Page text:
Guwahati, Tuesday, April 22, 2014
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CBI probe into wildlife crimes demanded
STAFF REPORTER
 GUWAHATI, April 21 The Nature's Beckon, an environment activist group, has demanded a probe by the Central Bureau of Investigation (CBI) into all the incidents of wildlife crime in Assam as the organization is of the view that the possibility of involvement of some Forest Department personnel in such crimes cannot be ruled out.

Soumyadip Dutta of the Nature's Beckon told The Assam Tribune that the Forest Department did not keep proper records of the animal parts available with the Department, which raised doubts in the minds of the people. He said that when they sought information about the number of rhino horns kept with the Forest Department, the figure did not tally with the figure of the rhinos which died a natural death in the National Parks and sanctuaries of the State. The Forest Department should make it clear as to why such figures did not tally and only a thorough probe would bring to light the true information, he added.

Dutta alleged that a large number of rhino horns kept with the Forest Department might be fake ones. He demanded that all the horns available with the Forest Department should be checked by the forensic department to ascertain whether all are genuine rhino horns as there is every possibility that some of the items kept as rhino horns might be fake ones. The Forest Department once had started the process of burning of the rhino horns without such forensic tests and the process was stopped only after different organizations raised a hue and cry over the issue.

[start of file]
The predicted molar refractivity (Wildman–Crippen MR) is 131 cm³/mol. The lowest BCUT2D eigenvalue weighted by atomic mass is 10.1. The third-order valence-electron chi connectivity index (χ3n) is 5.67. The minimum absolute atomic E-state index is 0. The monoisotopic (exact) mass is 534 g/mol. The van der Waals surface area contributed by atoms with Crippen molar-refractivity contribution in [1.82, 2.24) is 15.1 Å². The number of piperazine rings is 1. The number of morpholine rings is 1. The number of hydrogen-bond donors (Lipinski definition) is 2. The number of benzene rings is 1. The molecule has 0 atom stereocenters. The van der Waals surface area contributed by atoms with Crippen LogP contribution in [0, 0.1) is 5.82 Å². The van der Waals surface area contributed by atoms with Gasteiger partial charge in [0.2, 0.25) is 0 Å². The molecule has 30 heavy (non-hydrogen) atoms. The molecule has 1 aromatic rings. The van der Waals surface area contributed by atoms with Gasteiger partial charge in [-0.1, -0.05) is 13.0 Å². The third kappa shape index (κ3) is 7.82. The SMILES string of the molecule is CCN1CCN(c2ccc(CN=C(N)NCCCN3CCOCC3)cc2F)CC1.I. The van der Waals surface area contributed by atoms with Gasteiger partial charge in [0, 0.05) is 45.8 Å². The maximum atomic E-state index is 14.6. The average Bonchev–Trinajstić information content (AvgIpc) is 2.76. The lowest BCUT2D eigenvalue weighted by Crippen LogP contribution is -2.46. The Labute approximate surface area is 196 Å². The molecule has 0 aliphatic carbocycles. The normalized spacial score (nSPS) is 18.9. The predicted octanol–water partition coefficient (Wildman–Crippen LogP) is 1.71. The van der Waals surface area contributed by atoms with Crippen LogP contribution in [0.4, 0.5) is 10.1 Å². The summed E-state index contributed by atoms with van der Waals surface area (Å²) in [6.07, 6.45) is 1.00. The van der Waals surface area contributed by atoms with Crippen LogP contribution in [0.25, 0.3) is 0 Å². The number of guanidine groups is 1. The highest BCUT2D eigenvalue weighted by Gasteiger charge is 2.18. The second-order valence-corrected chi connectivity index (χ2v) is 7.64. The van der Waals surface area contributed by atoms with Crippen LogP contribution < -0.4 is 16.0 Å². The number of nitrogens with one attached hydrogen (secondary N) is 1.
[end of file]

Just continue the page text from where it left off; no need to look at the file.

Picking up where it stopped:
Same may be the case with the elephant tusks kept with the Forest Department and all the tusks should be properly checked by the forensic department to ascertain their genuineness.

Dutta further said that the Forest Department should make public the full list of animal parts including tiger and leopard skin stored in different offices of the Forest Department. He said that the list would not tally with the number of animals which died a natural death in the forests of the state. Even if tigers and leopards were burned after their death, the records of such burnings should be made public, he added.

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